December 2, 2003

C.U. Examines Image Committee's Findings

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Two months after the Committee on Improving Cornell’s Image released its 30-page report to the Student Assembly, members say that their suggestions on overhauling Cornell’s marketing techniques have already begun to spur change within the University.

“The response was fantastic,” said Peter Cohl ’04, leader of the Image Committee and author of the report. “We heard from administrative units throughout campus, from alumni all over the world and everyone from first years to grads. They were all excited that someone was finally taking action on campus.”

Cohl’s report was a highly critical examination of Cornell’s presentation in various media, from the appearance of its website to its visibility in national media outlets. It also examined issues such as class size and alumni contributions, factors which Cohl says are key to the University’s recent ratings decline.

“A.D. White wanted this [University] … to go beyond the status quo,” said Cohl. “To a large extent his vision has succeeded, but we need to constantly check how we have presented ourselves against his vision.”

Since the publication of the report, the Image Committee has met with University officials responsible for the Cornell web page and prospective student pamphlet, the “Big Red Book.”

Thomas Richardson, vice president of communication and media relations, has spoken extensively with Cohl and the Image Committee and is currently planning a “functional, navigational, and graphical overhaul” of Cornell’s web presence. “I expect to get the go-ahead for starting [the project] very soon,” Richardson said. “I’d like to affect the CUWeb site in time for prospective students making their decisions in May.”

“We’ve been looking at other schools’ websites for inspiration and discussing the ramifications of the growing influence of the internet,” said committee member Heather Grantham ’06. “Paper applications are going to become obsolete, and improving the website is a vitally important part of improving our image.”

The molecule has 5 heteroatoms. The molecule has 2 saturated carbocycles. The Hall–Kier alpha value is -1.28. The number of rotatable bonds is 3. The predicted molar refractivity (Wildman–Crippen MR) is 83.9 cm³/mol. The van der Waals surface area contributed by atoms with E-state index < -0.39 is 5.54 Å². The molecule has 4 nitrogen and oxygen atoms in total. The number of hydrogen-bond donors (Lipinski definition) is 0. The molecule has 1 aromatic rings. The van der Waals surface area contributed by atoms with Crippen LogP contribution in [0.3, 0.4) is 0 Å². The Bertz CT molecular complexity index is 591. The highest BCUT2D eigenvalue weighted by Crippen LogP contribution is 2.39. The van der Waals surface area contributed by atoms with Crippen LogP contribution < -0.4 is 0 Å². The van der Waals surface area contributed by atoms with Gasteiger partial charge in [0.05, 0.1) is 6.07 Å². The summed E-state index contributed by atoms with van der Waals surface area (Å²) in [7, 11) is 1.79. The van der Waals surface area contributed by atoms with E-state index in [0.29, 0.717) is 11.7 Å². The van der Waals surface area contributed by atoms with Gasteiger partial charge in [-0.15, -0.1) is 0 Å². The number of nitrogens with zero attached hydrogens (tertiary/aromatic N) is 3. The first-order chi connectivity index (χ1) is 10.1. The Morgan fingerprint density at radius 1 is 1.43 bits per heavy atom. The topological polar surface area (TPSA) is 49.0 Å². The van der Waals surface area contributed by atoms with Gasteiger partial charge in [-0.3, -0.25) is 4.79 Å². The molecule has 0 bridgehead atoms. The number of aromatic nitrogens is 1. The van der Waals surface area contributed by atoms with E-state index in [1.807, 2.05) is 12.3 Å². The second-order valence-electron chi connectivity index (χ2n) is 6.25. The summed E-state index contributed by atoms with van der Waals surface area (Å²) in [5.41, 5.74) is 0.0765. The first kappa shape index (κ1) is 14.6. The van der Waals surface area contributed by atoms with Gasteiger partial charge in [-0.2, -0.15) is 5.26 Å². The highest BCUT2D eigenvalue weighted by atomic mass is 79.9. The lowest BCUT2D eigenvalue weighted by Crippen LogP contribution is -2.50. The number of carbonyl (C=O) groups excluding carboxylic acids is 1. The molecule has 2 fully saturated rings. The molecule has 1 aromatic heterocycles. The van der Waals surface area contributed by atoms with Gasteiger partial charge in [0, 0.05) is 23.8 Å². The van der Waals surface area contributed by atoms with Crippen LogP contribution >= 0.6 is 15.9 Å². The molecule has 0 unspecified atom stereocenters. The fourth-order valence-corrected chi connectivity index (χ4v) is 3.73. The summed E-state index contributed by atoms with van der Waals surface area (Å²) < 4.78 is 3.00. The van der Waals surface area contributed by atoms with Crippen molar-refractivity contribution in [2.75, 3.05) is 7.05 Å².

The report also criticized Cornell’s current logo, characterizing the “big red box” as a lackluster and uninspiring symbol which is unfit for an Ivy League University. Since that time, President Jeffrey S. Lehman ’77 has called the future of the logo into question, stating that he will evaluate it and make a decision before the end of the academic year. The Graduate and Professional Student Assembly recently passed a resolution urging the administration to retire the box logo, and Cohl plans to introduce a similar measure in the SA this week.

“I think that the image report has put the big red box issue on the forefront of the agenda,” said Cohl, who advocates a return to a version of Cornell’s traditional crest. “[This administration] is certainly far more open to this discussion than the previous administration.”

“I think for the first time the administration is willing to admit that they made a mistake on it,” said Ben Rockey-Harris ’04, a member of the Image Committee. “By the end of the year it’s going to be gone — that’s my guess.”

In addition to revamping its publicity, Cohl argued that a reduction in inflated class size is key to recapturing the top ten ranking which Cornell once held. While the problem of large classes requires a more complex and long-term solution than marketing efforts would, there are still steps that can be taken to improve the situation in the near future, according to Cohl.

“Cornell has been very aggressive in raising money fo The Image Committee will issue another report next spring, Cohl said, detailing the administration’s response to the initial report and offering continued recommendations for the future. Additionally, the committee plans on holding a series of student forums, in which participants will be able to express their suggestions for strengthening both Cornell’s public image and student life.


Archived article by Jeff Sickelco

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